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Discussion in 'Amp Central Station' started by DMace, Sep 19, 2008.
Pro and cons versus buying a new speaker?
You doing it yourself, or hiring it out?
Is the speaker some arcane/obscure model that doesn't have a reasonable modern analogue from Eminence inter al?
The only time to do it (in my opinion) is when cost is a factor, and it's cheaper than buying a new replacement. This is mostly true for high power, precision pro stuff, e.g. JBL 2206, K120, certain EVs, etc.
If it's an old Jensen or Celestion, I'd just go to Eminence for a new equivalent, or if you're more of a boutiquey/tone-chaser type, Weber.
Have vintage speakers reconed by a reputable place (I use the Circuit Shop in Grand Rapids, MI). They are wortless if they don't work, but are typically better than current production speakers when repaired. Why are they better? Old speakers have tighter vc gaps which equates to better efficiency and sensitivity.
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Really? Do you have any sources you can cite? Not trying to challenge you, but I wasn't aware that older speaker had tighter gaps in general.
I'd say it's warranted if the original speaker is either a quality vintage or high quality modern.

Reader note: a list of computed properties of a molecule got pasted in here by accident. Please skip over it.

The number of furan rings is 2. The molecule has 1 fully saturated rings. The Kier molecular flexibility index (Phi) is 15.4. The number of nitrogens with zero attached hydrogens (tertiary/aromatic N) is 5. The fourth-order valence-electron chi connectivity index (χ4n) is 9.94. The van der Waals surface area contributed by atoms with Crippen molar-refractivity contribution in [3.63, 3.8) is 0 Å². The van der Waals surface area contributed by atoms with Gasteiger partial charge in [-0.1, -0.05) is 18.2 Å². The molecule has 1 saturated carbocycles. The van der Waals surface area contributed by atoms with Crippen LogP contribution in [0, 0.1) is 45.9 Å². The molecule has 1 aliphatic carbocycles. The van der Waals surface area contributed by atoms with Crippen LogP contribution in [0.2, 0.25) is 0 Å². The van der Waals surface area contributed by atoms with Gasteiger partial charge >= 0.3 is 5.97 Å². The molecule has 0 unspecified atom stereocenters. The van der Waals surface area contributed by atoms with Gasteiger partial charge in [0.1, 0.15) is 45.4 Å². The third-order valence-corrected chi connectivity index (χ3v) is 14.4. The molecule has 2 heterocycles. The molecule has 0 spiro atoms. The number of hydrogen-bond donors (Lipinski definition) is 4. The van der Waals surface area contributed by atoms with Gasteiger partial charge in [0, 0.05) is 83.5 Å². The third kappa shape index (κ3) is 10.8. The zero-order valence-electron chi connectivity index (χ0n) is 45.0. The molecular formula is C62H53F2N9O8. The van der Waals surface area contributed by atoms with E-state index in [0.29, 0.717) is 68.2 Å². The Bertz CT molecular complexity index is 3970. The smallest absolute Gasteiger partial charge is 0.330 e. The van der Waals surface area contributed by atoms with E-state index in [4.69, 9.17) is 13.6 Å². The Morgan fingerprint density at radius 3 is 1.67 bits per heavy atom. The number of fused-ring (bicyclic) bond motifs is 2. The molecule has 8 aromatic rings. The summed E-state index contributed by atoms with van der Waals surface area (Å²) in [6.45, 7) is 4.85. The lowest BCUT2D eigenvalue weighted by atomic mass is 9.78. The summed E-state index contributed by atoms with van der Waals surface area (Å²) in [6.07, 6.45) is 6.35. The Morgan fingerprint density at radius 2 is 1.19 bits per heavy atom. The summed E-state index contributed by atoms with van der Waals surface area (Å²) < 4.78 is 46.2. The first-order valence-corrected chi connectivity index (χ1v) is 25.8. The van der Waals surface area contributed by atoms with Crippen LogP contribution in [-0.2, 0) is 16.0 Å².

It boils down to throwing good money after bad or not......
I had a couple of 1966 Jensen C10N speakers reconed and loaded them in a new custom 2x10 cabinet..... they sound excellent and much better than I remembered from years ago.
+1 on reconing
I have a reconed 1960 Jensen P12R speaker that sounds fabulous.....for far less than the cost of a new Weber 12F100T.
Excuse me.....my mistake.....for far less than the cost of a new Weber 12A100T.
The speaker is a 1965 10" Oxford from a Princeton, that I love the sound of. That is, until it started distorting at certain frequencies. I was looking to send it to Weber for a recone, which, remarkably, is only $55: cheaper than a new Eminence or Weber.
Legend 105s are cheaper than that. Still if you like your speaker, you like your speaker, and I wouldn't quibble over a few dollars.
Well, re-coning is effectively a new speaker tonally. The cone and voice coil are new and will sound as such. A magnet does not have a tone... nor does the airgap or basket!